Welcome to Script to Pieces, a recurring feature at Wicked Horror where we look at the best, most interesting and at times most unbelievable horror movies that never happened. Sometimes these will be productions that never came together at all, other times, they will be original incarnations that were completely different from what we wound up with. Each should be fascinating in its own way, because the stories of movies that never see the light of day can sometimes be even more interesting than the stories of those that do.

Troll Hunter was a great Norwegian found footage/mockumentary film about a video crew uncovering the existence of trolls in the Scandenavian wilderness. Ranging from almost human to gargantuan size, the take on these creatures was new and imaginative and lent itself to a bigger scope and production value. That’s something that was clearly thought of when the decision was made to grant Troll Hunter an American remake.

The early 2010s were definitely the time for this, as Let Me In followed Let the Right One In by barely over a year. The even more high-profile remake of The Girl With the Dragon Tatoo followed on the heels of that. This seemed to be an interesting trend in remakes, starting in the early 2000s. That decade began with remakes of critically acclaimed Japanese horrors like The Ring, The Grudge, Dark Water and more, before transitioning into remaking nearly every high-profile American horror of the ‘70s and early ‘80s, then transitioning back into remaking foreign horror at the end of the decade.

The jotnar troll is shot with a rocket launcher and turned to scott. The Troll Hunter is directed by André Øvredal.Troll Hunter was initially snatched up in 2011 by Chris Columbus’ company, 1492 Pictures for an American remake. At the time, Columbus said, “Troll Hunter was a visceral, thrilling cinematic rock and roller coaster ride of a movie. Visually, there are scenes in this film that American audiences have never seen. We want to introduce an international audience to this amazing moviegoing experience!”

Marc Haimes was set to make his writing debut on the script and the film seemed to be gaining serious traction. It seemed to be becoming a concrete reality when The Descent and Dog Soldiers director Neil Marshall was tapped to helm the project two years later. Reports indicated that he would also be taking a pass at—and possibly rewriting—the script.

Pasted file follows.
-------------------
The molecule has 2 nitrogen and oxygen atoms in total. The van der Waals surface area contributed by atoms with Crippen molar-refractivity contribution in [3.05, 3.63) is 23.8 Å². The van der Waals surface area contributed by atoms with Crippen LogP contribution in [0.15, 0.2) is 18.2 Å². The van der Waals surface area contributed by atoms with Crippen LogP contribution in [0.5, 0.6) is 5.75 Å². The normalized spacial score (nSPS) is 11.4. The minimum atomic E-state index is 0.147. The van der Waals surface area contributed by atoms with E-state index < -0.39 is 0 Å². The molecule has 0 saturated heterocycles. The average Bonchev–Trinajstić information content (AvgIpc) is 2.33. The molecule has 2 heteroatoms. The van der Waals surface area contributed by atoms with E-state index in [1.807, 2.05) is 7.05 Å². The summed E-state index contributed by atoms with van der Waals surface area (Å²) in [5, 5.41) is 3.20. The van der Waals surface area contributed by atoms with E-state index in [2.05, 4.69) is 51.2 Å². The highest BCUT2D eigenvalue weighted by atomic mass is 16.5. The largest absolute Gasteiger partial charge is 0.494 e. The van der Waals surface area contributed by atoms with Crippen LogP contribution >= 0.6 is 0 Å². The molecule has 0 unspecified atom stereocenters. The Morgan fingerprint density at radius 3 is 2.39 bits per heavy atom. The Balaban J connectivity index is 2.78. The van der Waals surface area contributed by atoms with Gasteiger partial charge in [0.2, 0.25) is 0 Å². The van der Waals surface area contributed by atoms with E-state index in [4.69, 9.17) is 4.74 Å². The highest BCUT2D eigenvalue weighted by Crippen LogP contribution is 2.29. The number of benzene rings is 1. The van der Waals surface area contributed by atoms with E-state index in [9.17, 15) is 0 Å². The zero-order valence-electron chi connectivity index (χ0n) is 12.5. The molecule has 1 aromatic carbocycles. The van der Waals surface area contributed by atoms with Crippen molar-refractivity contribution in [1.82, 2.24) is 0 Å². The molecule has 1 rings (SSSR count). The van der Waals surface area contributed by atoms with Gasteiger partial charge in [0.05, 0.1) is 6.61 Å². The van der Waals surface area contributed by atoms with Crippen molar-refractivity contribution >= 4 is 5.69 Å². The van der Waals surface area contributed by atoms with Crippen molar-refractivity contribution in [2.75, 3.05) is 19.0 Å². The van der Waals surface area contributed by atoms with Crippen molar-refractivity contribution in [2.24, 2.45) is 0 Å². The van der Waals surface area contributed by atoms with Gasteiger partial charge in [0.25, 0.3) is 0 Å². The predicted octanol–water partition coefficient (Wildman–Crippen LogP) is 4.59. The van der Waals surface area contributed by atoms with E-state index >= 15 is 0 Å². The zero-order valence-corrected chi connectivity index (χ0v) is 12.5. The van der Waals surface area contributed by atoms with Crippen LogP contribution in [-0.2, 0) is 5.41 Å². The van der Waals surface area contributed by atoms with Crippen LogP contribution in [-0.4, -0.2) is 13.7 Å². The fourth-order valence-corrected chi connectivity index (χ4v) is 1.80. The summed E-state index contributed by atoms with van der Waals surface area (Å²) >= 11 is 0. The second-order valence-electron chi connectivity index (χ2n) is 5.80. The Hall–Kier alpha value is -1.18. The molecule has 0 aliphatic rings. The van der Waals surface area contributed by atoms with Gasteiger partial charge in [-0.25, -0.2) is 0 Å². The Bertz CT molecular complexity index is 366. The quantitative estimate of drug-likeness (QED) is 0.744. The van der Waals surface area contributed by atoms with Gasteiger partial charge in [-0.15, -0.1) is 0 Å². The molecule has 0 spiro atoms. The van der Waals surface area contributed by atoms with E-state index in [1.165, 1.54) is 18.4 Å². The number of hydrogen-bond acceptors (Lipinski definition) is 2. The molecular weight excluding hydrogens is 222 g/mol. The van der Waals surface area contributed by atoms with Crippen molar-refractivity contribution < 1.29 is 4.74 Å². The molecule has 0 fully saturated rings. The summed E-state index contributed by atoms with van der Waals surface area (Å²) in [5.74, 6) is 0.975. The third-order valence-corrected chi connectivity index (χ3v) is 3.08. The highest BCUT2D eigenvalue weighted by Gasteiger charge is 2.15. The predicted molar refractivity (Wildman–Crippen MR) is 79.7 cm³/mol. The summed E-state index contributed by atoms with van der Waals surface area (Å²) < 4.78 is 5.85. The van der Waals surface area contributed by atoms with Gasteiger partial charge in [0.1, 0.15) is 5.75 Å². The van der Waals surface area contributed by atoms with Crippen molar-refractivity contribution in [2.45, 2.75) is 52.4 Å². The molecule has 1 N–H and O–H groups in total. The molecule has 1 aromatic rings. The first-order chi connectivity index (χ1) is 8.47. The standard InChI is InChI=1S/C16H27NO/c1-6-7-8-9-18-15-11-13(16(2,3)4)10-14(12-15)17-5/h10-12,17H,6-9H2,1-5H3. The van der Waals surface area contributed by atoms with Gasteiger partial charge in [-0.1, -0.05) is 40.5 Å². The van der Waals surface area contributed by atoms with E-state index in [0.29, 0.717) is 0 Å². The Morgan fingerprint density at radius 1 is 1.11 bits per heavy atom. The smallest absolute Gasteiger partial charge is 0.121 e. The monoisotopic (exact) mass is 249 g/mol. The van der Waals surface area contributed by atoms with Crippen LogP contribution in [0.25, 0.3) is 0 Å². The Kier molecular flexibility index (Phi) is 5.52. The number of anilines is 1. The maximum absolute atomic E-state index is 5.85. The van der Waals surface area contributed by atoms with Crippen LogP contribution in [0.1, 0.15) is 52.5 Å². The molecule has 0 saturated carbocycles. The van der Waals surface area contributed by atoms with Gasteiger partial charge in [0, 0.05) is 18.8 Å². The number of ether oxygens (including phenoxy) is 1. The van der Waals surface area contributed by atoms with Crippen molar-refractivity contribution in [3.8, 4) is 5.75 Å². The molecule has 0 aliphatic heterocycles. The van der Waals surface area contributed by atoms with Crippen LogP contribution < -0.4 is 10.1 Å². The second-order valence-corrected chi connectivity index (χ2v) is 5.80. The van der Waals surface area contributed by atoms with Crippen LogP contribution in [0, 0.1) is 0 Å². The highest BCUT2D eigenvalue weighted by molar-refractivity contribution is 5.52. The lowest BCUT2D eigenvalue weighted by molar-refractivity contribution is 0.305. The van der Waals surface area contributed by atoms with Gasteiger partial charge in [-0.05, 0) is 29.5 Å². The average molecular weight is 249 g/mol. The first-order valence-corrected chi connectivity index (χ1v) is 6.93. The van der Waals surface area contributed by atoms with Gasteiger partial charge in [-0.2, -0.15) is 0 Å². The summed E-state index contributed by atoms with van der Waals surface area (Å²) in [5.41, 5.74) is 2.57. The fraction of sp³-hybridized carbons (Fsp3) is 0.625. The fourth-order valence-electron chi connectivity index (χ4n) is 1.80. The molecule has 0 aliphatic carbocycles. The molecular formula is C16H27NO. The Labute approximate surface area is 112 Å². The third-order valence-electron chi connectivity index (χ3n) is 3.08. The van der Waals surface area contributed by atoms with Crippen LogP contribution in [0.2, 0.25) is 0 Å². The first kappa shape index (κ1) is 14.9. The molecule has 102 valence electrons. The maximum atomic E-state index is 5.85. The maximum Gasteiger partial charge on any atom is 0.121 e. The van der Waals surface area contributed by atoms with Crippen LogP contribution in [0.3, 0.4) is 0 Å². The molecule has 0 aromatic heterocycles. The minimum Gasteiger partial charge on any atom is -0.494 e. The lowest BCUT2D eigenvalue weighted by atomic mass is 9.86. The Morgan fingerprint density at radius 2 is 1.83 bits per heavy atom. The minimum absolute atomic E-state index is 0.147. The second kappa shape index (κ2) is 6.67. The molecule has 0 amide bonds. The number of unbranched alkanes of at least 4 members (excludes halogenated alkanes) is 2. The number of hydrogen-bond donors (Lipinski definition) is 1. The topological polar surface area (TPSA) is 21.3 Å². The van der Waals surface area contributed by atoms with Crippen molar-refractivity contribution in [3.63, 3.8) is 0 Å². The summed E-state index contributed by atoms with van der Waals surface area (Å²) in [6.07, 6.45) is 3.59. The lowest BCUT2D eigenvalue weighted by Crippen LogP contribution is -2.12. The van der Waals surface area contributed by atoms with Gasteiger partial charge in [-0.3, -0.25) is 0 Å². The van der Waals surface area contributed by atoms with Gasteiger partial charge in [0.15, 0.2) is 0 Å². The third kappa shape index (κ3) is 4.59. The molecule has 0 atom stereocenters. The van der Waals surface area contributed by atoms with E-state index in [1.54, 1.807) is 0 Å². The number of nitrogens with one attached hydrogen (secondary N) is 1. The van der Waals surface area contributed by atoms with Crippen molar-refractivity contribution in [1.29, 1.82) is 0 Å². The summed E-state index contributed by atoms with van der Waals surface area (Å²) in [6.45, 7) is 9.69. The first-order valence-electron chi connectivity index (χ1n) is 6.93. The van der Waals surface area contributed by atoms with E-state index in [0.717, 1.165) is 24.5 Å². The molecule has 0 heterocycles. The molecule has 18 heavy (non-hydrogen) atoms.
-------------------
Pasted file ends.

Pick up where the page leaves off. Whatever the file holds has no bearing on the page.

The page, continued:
After that, silence. With quite a bit of traction, the movie seemed to stop dead in the water for a time, with Marshall reaffirming in a 2015 interview that it was not dead. “I’m still very, very passionate about doing ‘Troll Hunter’ and ‘Last Voyage of the Demeter.’ They’re great projects. I’m sticking with them, so fingers crossed we’ll get to see them one day.”

Last Voyage of Demeter is yet another unmade venture, one we’ve covered in a previous Script to Pieces, centering on the doomed Russian freighter that unknowingly carried Dracula from Transylvania to London.

Neil Marshall has also, thankfully, had plenty on his plate over the last few years, especially with the number of Game of Thrones episodes he’s directed. That has, for sure, been at least a small part of the reason for the delay in projects like Troll Hunter.

The troll from the movie shot in Norway about trolls.Sadly, though, barely a year since Marshall assured fans that Troll Hunter was still on track, the announcement broke that the remake was completely dead. Andre Øvredal, director of the original Troll Hunter, announced in November of 2016 that he and his team had gotten the rights back, and that he did not believe another American remake would be pursued.

And honestly, that appears to be that. There’s been no word on another remake since, Marshall and everyone involved have appeared to have moved on to other things. In this case, it was a simple change of hands in the rights that led to the remake’s cancellation. While there could have been something else going on behind the scenes that just never came to the surface, it seems unlikely.

Countless movies have disappeared or been held up indefinitely when the rights change hands, whether to revert back to the original owners or to move into the hands of new buyers. Often, these changes are for the better, sometimes they’re for the worst. In the case of Troll Hunter, we’ll just have to wait and see.